In the meantime I've written a short program which uses multithreaded un-locked 'inc's and 'dec's to empirically determine if it runs on a multiprocessor machine. It works as expected on single processor systems and real multiprocessor systems. But, as I have no access to a HT system, I cannot check the program against a HT processor. Anyway, this would be a false check only: if the program says it runs in a MP system I definitvely have to use 'lock', but if it says it runs on single processor system, this behaviour might change with future versions of HT processors. So I am interested in an official statement about that topic. In a week or two, I will be able to check the program on a HT system. I will report the results.
> In the meantime I've written a short program which > uses multithreaded un-locked 'inc's and 'dec's to > empirically determine if it runs on a multiprocessor > machine. It works as expected on single processor > systems and real multiprocessor systems. But, as > I have no access to a HT system, I cannot check the > program against a HT processor.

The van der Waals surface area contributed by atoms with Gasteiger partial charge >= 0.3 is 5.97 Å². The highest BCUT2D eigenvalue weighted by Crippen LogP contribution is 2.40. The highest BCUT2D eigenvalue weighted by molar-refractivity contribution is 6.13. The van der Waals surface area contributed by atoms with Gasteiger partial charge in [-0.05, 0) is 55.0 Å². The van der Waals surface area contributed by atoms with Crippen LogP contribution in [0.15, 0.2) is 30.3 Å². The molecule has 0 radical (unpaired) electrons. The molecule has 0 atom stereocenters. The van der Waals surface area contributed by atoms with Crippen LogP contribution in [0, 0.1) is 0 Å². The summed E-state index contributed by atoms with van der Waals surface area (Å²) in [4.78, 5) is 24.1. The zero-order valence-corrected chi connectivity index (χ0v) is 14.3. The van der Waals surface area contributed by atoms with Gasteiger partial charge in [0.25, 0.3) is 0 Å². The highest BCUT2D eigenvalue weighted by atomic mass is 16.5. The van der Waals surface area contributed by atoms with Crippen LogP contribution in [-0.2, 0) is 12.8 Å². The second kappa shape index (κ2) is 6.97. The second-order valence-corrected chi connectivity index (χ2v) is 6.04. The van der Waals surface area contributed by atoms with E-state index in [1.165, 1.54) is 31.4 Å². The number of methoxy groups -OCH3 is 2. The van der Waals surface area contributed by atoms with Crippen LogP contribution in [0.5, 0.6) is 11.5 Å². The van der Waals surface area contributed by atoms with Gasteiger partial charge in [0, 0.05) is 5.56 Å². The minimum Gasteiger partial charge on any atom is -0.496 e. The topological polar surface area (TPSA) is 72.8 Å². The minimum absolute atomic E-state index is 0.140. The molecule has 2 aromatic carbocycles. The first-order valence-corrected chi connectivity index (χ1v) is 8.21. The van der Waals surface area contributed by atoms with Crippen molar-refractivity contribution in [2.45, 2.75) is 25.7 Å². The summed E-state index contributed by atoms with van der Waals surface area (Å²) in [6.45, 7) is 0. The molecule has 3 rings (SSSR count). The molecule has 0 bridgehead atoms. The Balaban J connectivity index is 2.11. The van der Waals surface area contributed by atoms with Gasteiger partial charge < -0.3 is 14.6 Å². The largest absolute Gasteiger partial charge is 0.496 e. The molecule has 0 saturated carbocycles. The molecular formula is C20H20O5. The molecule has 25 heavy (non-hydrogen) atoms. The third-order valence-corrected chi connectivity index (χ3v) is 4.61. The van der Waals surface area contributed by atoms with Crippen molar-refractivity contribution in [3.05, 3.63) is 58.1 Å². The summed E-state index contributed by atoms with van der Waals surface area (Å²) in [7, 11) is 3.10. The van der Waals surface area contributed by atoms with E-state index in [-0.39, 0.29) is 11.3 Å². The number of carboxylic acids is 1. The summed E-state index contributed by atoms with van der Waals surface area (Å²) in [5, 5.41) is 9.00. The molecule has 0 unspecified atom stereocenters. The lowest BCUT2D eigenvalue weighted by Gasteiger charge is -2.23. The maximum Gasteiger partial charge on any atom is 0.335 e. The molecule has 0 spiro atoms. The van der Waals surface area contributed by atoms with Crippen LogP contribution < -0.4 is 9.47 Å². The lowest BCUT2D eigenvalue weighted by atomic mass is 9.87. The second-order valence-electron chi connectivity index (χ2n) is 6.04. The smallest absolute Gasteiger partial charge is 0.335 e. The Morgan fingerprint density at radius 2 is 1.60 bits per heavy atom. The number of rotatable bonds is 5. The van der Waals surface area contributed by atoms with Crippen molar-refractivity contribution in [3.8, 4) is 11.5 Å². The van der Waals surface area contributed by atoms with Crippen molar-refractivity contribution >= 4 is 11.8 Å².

Is this a very large program? You could post it to the Forum here and maybe some kind soul (or several) with current HT hardware would be willing to run it.
(I see the "Attach Files" button and have always wondered how this feature works. If the code is too complex to put into a message, maybe you could try attaching it as a file?)
The lock prefix is necessary. Nothing stops the memory from 'ping ponging' between the two sibling processors and resulting in only one increment.
Note that testing is a very poor way to determine if this is required. Suppose current processors only have one execution unit capable of performing a read-modify-write, so it tests okay. What happens when the next Intel processor has two such units?
I've got a more authoritative response to your original question. This is from Phil Kerly, one of our Hyper-Threading experts here at Intel.
Phil says (emphasis is his):
You need to prefix with lock. LD and ST are guaranteed to be memory ordered (when necessary) but that is based on the uop [micro operation] and not on the generating instructions. Both inc instructions could issue the LD at the same time or at least both before the 2 STs are issued. The machine will guarantee that the LD and ST from each instruction are dependent and in order but not between the two different instructions on different logical processors. Each logical processor can retire uops independent of the retirement of the other logical processor thus commiting to architectural state. In-order retirement is only on a per logical processor basis. Note that the lock (if data is cached locally) will cause a cache line lock. Lock does not always cause a processor/memory lock - only when needed.